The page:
2020 Hyundai Venue

2020 Venue Photos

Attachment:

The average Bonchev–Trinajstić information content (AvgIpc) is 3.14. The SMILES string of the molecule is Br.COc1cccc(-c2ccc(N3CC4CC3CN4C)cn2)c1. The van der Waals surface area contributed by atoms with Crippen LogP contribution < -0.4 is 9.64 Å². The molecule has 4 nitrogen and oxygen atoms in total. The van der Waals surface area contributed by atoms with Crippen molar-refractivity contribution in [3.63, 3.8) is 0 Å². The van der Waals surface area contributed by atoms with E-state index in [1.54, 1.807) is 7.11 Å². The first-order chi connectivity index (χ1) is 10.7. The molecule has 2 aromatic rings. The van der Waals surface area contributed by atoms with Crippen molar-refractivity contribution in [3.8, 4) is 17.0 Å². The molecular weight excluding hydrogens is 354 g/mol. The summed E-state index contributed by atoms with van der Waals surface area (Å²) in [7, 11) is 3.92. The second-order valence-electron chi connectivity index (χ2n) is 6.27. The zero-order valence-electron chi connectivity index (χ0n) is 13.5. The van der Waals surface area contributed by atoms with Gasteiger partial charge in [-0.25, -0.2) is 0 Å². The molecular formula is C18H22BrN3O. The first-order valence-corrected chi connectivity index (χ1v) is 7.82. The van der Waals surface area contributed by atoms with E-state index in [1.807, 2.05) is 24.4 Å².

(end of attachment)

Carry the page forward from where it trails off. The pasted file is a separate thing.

The 2020 Venue is Hyundai's foray into a new type of subcompact: an entry-level crossover. Hyundai launched the new Venue late in 2019, dipping even farther down the size spectrum to deliver something smaller than even the subcompact Kona.  The Venue is exclusively front-wheel drive, though you can option the entry-level model with a manual transmission. Power comes from a 1.6L 4-pot putting out 121 ponies and 113 pound-feet of torque. This doesn't make the Venue especially quick, but it's enough to get the job done under most circumstances. Our test model was an SEL with both the Premium and Convenience packages, pushing the total price up to $23,270. That price point opens up several other options, both tiny and not, so we were eager to see how the Venue performed in the real world.  Road Test Editor Zac Palmer: This car is small. Remarkably small. The Hyundai Kona is a tiny car, but this Venue is five inches shorter, and it shows right away. I parked it next to a new Honda Civic, and the Civic dwarfed this crossover. That may say more about how large the Civic has gotten these days, but the point remains. The Venue is economical personal transportation with a personality, emphasis on personal. I tried sitting in the backseat with the driver seat set where I was comfortable, and it wasn’t pleasant — I’m 5’10”. Uber and Lyft are going to have to start barring cars from use based on rear seat room. The Prius Cs are bad enough to ride around in these days. I was plenty pleased to walk up to the cute crossover and hop in the driver’s seat, though. Many subcompact crossovers aim to be spunky, but none of them are as easy on the eyes as the Venue is. I adore the intricate and intriguing taillights. Even in white paint and SEL trimmings, the Venue is bursting with the kind of youthful presence that so many other car companies try to capture. Subcompact crossovers are rarely appealing to my eye, with overwrought plastic molding and dysfunctional shapes, but the Venue does it right. Some of the Venue’s design is spectacularly functional, too. Its upright and squarish shape allows for a large greenhouse and great visibility through the front windshield. Even the A-pillars are thin. I have some grumblings about the way it drives, but at its low price point, there isn’t a deal breaker in sight. Senior Editor, Green, John Beltz Snyder: I really wanted to love the Venue. I was taken by its exterior when I saw it in the flesh on the floor of the New York Auto Show. I must not have looked inside that one. When I got into the one we had in our office, I was underwhelmed. Lots of cheap-looking plastic in great, unbroken swaths with a touchscreen unartfully tacked onto the center of it all. The most interesting visual feature was the cargo tray in front of the passenger seat. Actually driving …